My mate Yuri was keen to do another hike today — this time to the bay of Dos Rios, about 2 hours' walk from the main Ilha Grande town of Abraão. Unlike the last hike that he organised, however, this one wasn't quite so crazy, as we were doing it during the day. Our group for today was six: Yuri; Kerry (Larissa couldn't make it — still not feeling well); Sophie; two Italian guys; and myself. It was a bit of a slow start getting out the door this morning; but once we finally set off, we had a good 'ol walk there and back — plus, we got to see an abandoned prison.
Yuri had told me last night that he wanted to do a hike today, and that it would be good if we could leave early — "by about 9:30am". Well, I was up and ready to go by this hour — but as it turned out, nobody else was! All the other participants for the day were either tired, hungover, not ready, or some combination of the above. Plus, it took us a while to work out where we were actually going, as we had several options for the day. Anyway, we all managed to drag ourselves out of the hostel by about 11:30am, and — after stopping in town for some supplies — we were on the track by midday. Slow start, but what can you do? This is, after all, a tropical island in South America — hardly the most punctual place on Earth.
As with the hike to Palmas two nights ago — and as with virtually every hike on the island, I assume — today's hike was all uphill for the first half, and all downhill for the second half. If you think logically about the geography of your average island, then it kind of makes sense that any hike taking you from one part of the shore to another is going to follow this pattern, right? Since all the edges of the island are its lowest spots, it's fairly predictable at what points you'll have to ascend, and at what points you'll have to descend. On the way up, therefore, it was reasonably hard work — but we were rewarded with some lovely views of Abraão below and behind us, along the way.
We were just slogging and panting our way along for the first (uphill) half of the journey; but for the second half, we had a bit of fun along the way. We found a little stream on the side of the path, where we had a break and a bit of a splash around. Plus, we decided to randomly race each other down a few bits, sprinting as fast as we could.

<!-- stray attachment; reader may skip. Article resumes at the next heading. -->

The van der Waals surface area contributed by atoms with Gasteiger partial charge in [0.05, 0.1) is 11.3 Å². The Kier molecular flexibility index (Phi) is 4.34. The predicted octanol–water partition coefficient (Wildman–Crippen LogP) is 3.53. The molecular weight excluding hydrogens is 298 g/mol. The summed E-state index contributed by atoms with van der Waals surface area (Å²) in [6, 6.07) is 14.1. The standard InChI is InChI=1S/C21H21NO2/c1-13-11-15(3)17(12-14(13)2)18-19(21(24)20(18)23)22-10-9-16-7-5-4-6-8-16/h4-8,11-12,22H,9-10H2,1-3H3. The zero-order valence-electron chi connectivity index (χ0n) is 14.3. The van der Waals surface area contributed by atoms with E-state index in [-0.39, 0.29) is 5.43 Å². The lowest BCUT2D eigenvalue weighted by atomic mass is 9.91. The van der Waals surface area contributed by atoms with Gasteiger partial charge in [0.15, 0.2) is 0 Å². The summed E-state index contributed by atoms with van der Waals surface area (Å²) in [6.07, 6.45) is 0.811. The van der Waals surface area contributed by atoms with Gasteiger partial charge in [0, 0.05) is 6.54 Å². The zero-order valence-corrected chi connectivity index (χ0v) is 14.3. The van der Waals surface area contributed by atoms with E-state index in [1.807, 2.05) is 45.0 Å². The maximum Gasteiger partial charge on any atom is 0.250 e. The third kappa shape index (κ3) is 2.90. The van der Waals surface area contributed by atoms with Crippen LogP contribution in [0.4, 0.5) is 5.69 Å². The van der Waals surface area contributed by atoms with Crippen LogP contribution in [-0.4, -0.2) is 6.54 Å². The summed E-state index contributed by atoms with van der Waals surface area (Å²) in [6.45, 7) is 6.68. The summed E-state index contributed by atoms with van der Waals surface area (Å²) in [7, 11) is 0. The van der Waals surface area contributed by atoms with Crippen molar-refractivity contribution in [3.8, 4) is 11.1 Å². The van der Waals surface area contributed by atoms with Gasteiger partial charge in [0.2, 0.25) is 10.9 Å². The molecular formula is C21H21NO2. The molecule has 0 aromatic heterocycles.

Sophie’s the chick on the right.
After about 2 hours, we made it to the bay of Dos Rios. As its name suggests, the bay does indeed have two little rivers, which wind their way down from the hills further inside the island, and which come out at the beach that lines the bay's shore. The beach here is quite nice: the water was a bit nippy today; but it's got good little bodysurfing waves, and it was blissfully quiet and serene.
The beach at Dos Rios.
Myself and Yuri went for a swim in the beach, as well as for a little wade in the river estuaries. The Italian fellas and the girls just dropped down on the sand, and relaxed for a while — although I doubt that they got a suntan today, as it was very overcast. We also bumped into the three Argentinean chicks, with whom I went on the boat tour yesterday — they'd hiked over separately, a bit earlier than us.
By the time we were done splashing around at the beach, we were getting quite peckish — so we found a little somebody's-house-slash-restaurant joint, in the tiny bayside town, and grabbed some good Brazilian tucker there. Bit of chicken, bit of beef, bit of beans, and lots of farofa. Lucky we had Yuri with us, because the owners spoke barely a word of English, and the rest of us were up s$#% creek as far as Portuguese went.
Following lunch came the main attraction of Dos Rios, and the reason that we decided to come here in the first place: the prison. Dos Rios had a fully-functioning prison for many years, which housed a variety of Brazilian criminals — although mainly drug offenders — and which only closed down as recently as 1994. The prison is now abandoned, and largely demolished — however, the remains of it are open to the public, as a tourist site of mild interest. We explored the prison a little bit: but really, there isn't that much to see here, just a few virtually-destroyed buildings, and a big wall around a lot of overgrown boulders. As if I haven't seen enough ruins on this trip, eh? :P
Main entrance to the prison.
Myself amidst the overgrown prison ruins.
It didn't take that long to explore the prison, since — like I said — there's really not much left of it. So after we were done checking out the resting-in-peace Brazilian penitentiary, we made our way back. And as with the way there, it was a hard slog for the first uphill half, and a pleasant cruise for the second downhill half. It was getting a bit dark towards the end — we had to pull out a flashlight or two during the last 15 minutes — but we made it back to Abraão without problems. Good day of hiking — I wasn't expecting so much hard work, on an island retreat! — and some interesting sights at our destination.